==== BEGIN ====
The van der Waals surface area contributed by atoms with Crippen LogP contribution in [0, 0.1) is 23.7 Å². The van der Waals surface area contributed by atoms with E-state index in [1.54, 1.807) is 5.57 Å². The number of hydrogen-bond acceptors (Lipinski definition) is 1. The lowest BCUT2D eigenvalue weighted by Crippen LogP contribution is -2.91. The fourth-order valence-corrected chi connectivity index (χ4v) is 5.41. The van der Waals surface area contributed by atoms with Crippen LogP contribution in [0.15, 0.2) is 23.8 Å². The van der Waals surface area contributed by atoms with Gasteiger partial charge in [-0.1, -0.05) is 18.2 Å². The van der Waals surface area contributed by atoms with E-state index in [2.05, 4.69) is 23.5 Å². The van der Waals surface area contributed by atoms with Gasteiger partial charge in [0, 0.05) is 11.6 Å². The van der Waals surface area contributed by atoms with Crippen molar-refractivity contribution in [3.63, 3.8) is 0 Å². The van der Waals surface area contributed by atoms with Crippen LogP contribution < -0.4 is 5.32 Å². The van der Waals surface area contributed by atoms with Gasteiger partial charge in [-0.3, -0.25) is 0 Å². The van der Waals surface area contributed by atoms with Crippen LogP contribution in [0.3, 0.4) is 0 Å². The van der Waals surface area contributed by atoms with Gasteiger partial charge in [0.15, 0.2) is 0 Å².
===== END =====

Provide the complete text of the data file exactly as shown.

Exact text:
The van der Waals surface area contributed by atoms with Crippen LogP contribution in [0, 0.1) is 23.7 Å². The van der Waals surface area contributed by atoms with E-state index in [1.54, 1.807) is 5.57 Å². The number of hydrogen-bond acceptors (Lipinski definition) is 1. The lowest BCUT2D eigenvalue weighted by Crippen LogP contribution is -2.91. The fourth-order valence-corrected chi connectivity index (χ4v) is 5.41. The van der Waals surface area contributed by atoms with Crippen LogP contribution in [0.15, 0.2) is 23.8 Å². The van der Waals surface area contributed by atoms with Gasteiger partial charge in [-0.1, -0.05) is 18.2 Å². The van der Waals surface area contributed by atoms with E-state index in [2.05, 4.69) is 23.5 Å². The van der Waals surface area contributed by atoms with Gasteiger partial charge in [0, 0.05) is 11.6 Å². The van der Waals surface area contributed by atoms with Crippen molar-refractivity contribution in [3.63, 3.8) is 0 Å². The van der Waals surface area contributed by atoms with Crippen LogP contribution < -0.4 is 5.32 Å². The van der Waals surface area contributed by atoms with Gasteiger partial charge in [-0.3, -0.25) is 0 Å². The van der Waals surface area contributed by atoms with Crippen LogP contribution in [0.3, 0.4) is 0 Å². The van der Waals surface area contributed by atoms with Gasteiger partial charge in [0.15, 0.2) is 0 Å².